Sin­ga­pore Air has pre­mium fly­ers in its sights

The Pak Banker - - COM­PA­NIES/BOSS -

Sin­ga­pore Air­lines Ltd., hurt by com­pe­ti­tion from op­u­lent Mid­dle Eastern car­ri­ers and a rash of bud­get air­lines, is try­ing to re­vive its for­tunes the way it knows best: woo­ing fly­ers with new air­craft.

The car­rier re­ceived its first Air­bus Group SE A350 in Sin­ga­pore Thurs­day. While the new air­craft with its ex­tra-wide cab­ins and a new en­ter­tain­ment sys­tem will set Sin­ga­pore Air apart from lo­cal ri­vals, it might be too lit­tle, too late to turn around its for­tunes.

"This air­craft won't be enough to turn the for­tunes around for the air­line," said K. Ajith, an an­a­lyst at UOB Kay Hian Pte. in Sin­ga­pore, who rec­om­mends buy­ing the stock. "That shouldn't be rea­son to be bullish on earn­ings or traf­fic. Bring­ing back the glory days -- it all de­pends on com­pe­ti­tion."

Sin­ga­pore Air -- the only Asian car­rier to fly the Con­corde and the first in the world to fly the A380 su­per­jumbo -- needs new pas­sen­gers to stem a slide in earn­ings. Oper­at­ing profit has fallen 76 per­cent from a peak eight years ago. Sales reached a high in the year ended March 2009 as the global fi­nan­cial cri­sis crimped pre­mium travel. The car­rier is count- ing on cabin com­forts to lure high­erend pas­sen­gers used to its fully flat beds as well as more price-con­scious cus­tomers.

"At this point in time we are not re­ally see­ing a slower, weaker de­mand on busi­ness class," Chief Ex­ec­u­tive Of­fi­cer Goh Choon Phong told re­porters af­ter the plane ar­rived at Sin­ga­pore's Changi Air­port. "But with the kind of out­look we're see­ing in the world econ­omy, we do ex­pect that it will af­fect busi­ness de­mand at some point. That is some­thing we will watch out for."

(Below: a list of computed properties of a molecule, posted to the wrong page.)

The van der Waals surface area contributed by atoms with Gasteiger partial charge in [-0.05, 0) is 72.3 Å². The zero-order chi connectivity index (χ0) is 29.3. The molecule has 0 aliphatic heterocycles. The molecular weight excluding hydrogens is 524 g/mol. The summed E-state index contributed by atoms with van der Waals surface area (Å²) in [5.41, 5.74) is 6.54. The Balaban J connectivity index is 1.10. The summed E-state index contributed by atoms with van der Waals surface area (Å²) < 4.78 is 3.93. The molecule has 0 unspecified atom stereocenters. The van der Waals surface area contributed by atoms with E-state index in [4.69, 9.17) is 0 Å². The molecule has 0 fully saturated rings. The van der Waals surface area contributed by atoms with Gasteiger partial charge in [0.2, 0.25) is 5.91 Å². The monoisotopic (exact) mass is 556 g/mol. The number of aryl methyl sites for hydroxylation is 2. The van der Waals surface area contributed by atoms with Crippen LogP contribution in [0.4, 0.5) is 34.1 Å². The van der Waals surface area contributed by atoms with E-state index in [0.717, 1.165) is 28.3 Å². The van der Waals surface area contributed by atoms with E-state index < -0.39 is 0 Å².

Qatar Air­ways has flown the plane for a while, as has Fin­nair, which has a deep reach into Asia, so Sin­ga­pore Air doesn't have any brag­ging rights for com­ing first. That's a de­par­ture from the A380 jumbo, spear­head­ing a new di­men­sion of lux­ury travel that in­cluded fully en­closed cab­ins in first class.

"This air­craft is hugely im­por­tant for Sin­ga­pore Air­lines," said Shukor Yu­sof, founder of avi­a­tion con­sul­tancy En­dau An­a­lyt­ics in Malaysia. "The A350 will hope­fully re­ju­ve­nate them and re­vive their for­tunes in the pre­mium and also the pre­mium-econ­omy sec­tors, which they are fo­cus­ing on."

The new plane will be a "gamechanger" for the com­pany amid in­creas­ing com­pe­ti­tion, Goh said.

"We ac­knowl­edge that com­pe­ti­tion," he said in an in­ter­view on board the A350 in Toulouse, France, Wed­nes­day. "It's some­thing I've been open about. That, plus the emer­gence of new, low-cost car­ri­ers, has struc­turally changed the land­scape for us, es­pe­cially in South­east Asia."

Sin­ga­pore Air will be the fifth air­line to op­er­ate the twin-aisle A350. The air­craft will be­gin fly­ing to Am­s­ter­dam May 9 and Dus­sel­dorf in July, while an ul­tra-long-range ver­sion is planned for non­stop flights to New York in 2018.

Goh has or­dered 67 A350s to ex­pand the fleet and bet­ter com­pete with Emi­rates and Qatar Air­ways Ltd., whose pas­sen­ger num­bers have both more than dou­bled in the past decade. While ris­ing in­comes in Asia are spurring air travel, bud­get air­lines are forc­ing full-ser­vice car­ri­ers to pro­vide greater value for money in the fight for cus­tomers.

Air­bus says the A350 con­sumes 25 per­cent less fuel than Boe­ing Co.'s 777 air­craft, while its in­te­rior is 6 inches (15 cen­time­ters) big­ger than its near­est com­peti­tor. Sin­ga­pore Air's 253-seat A350 has 42 busi­ness class seats equipped with the pre­set loungestyle po­si­tions of "Sun­deck" and "Lazy Z" that are al­ready in its 777300ER air­craft.

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